Form 471 should be filed by the “billed entity”—that is, the entity responsible for paying your bills. If a school’s telecommunications bills are paid by the district, then the district should submit a Form 471 on behalf of the school.

Remember to list your local and long distance telephone service on separate lines of your Form 471. Though you probably only get one phone bill each month encompassing both services, they are actually provided by different service providers with different SPINs.

Electronic filing of Form 471

If you’re applying for the 1999-2000 program year, you now have the option of filing your Form 471 online, rather than filing a hard (paper) copy.

To successfully file Form 471 online, though, you’ll need the following technologies:

• Computer: PC (Intel-based or IBM compatible), 486 or higher

• Operating system: Windows 95, Windows 98, Windows NT or higher

• Browser: Internet Explorer 4.0, Version 4.71 or higher (with capability for running Visual Basic scripts). To determine which version of Internet Explorer you have, click “Help” at the top of your browser, then click “About Internet Explorer.”

During this pilot year, the online version of Form 471 will NOT be available to applicants using:

• Macintosh computers or other non-PC (Intel/IBM-compatible) computers

• Non-Internet Explorer browsers, such as Netscape

• Versions of Internet Explorer earlier than IE 4.0/V 4.71

If you cannot or choose not to file your Form 471 online, you can still download and print a hard copy of the form and its instructions from the SLD’s web site or call (888) 203-8100 to request a copy by mail.

If you do decide to file your Form 471 online, certain items must still be mailed to the SLD, including your discount calculation worksheet and signature page.

Eligible vs. ineligible services

The SLD has promised to post a more detailed matrix of eligible and ineligible services—including a clarification of some of the gray areas—on its web site soon. In the meantime, you can consult the current matrix at:

Examples of eligible and ineligible telecommunications and internet access services include:

• Eligible: Basic phone service; T-1, 56K, or ISDN lines; dial-up access; direct internet connections; eMail; and wireless connections.

• Ineligible: Voice mail; Yellow Pages; and online content (only the access itself is eligible).

Examples of eligible and ineligible internal connections include:

• Eligible: Wiring, routers, hubs, switches, network servers, system software, wireless local area networks, and private branch exchange (PBX).

• Ineligible: Desktop computers, fax machines, modems and cable modems, firewalls, electrical wiring, and telephone handsets.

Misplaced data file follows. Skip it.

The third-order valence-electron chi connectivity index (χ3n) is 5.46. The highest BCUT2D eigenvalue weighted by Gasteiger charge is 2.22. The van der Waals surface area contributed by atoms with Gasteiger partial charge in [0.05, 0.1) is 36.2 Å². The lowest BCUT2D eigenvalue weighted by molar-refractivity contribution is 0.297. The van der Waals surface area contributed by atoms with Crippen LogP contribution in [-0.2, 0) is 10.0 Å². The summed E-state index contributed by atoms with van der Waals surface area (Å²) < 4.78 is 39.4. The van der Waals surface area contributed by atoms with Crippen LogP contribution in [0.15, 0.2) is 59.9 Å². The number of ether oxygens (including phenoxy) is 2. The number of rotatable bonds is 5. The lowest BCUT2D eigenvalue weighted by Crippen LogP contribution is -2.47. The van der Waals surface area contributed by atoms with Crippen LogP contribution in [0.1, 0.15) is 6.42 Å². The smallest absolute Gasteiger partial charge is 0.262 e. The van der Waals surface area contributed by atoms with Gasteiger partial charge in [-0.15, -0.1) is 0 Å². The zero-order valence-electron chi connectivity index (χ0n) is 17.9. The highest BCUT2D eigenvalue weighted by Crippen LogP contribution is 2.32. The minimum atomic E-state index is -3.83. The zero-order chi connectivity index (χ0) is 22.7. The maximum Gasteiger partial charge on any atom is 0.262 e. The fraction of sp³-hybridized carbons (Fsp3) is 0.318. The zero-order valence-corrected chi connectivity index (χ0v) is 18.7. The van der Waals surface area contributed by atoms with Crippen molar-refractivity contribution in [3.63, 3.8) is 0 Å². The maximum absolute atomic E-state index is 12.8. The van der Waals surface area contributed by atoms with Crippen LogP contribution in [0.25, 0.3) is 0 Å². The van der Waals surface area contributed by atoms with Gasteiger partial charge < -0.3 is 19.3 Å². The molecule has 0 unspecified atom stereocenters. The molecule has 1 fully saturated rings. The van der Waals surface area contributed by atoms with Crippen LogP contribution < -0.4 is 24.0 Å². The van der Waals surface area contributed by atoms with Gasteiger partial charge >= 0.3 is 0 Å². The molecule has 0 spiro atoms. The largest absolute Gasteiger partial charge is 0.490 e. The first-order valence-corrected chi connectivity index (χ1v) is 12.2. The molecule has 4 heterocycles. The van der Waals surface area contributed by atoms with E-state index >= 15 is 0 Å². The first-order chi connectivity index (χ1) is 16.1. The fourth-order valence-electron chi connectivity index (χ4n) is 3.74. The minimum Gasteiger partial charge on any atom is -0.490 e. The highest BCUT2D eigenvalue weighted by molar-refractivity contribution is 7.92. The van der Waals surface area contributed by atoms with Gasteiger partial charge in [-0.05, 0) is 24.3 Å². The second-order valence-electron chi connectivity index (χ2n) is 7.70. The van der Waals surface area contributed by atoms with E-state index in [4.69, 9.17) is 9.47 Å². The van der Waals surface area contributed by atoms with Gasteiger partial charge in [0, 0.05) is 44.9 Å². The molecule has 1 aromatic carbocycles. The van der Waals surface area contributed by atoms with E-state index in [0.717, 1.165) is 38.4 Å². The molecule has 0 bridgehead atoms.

If you have a question about whether a particular service is eligible or ineligible, you should fax or eMail your question to the SLD. That way, you have a paper trail to back you up if you’re given a wrong answer.

If you’re still not sure, it can’t hurt to apply and hope for the best. Be sure to list any questionable services as separate line items on your Form 471, though. The SLD makes funding decisions on a line-by-line basis, and you don’t want to jeopardize funding of a legitimate request by including a questionable service on the same line.

Shared vs. site-specific services

Any service you can tie to a particular site should be listed as a site-specific service for the purpose of calculating its discount. This is important when filling out Items 15 and 16 of your Form 471.

The general rule on shared vs. site-specific services is as follows:

• Telecommunications services are almost always shared among multiple school or library buildings and would be listed in Item 15. You would then calculate discounts on these shared services by taking a weighted average of the discount levels of each individual entity, as indicated in the form’s directions.

• Internet access is most often shared, unless it is a dedicated connection from a single building directly to an internet service provider, in which case it would be considered site-specific.

• Internal connections are almost always site-specific and should be listed separately for each building in Item 16. One exception: a district-level internet server that supports local schools would be considered “shared” and should be listed in Item 15.

Calculating discount

When calculating your discount, remember that it’s the percentage of your students who are eligible for free or reduced lunches, NOT the percentage of your students who participate. To get a more accurate count, consider using alternate methods such as financial aid records (if you’re a private school that charges tuition), student participation in other federal or state government programs, or family surveys of household income.

A useful resource is the free “Discount Rate Calculator” offered by E-Rate Central, a web site operated by the New York State Education Department. Designed to calculate aggregate discount rates for school districts using a student-weighted average, the program can be used to generate the required Form 471 worksheet attachment. The calculator can be downloaded in Excel format from the E-Rate Central web site archives at: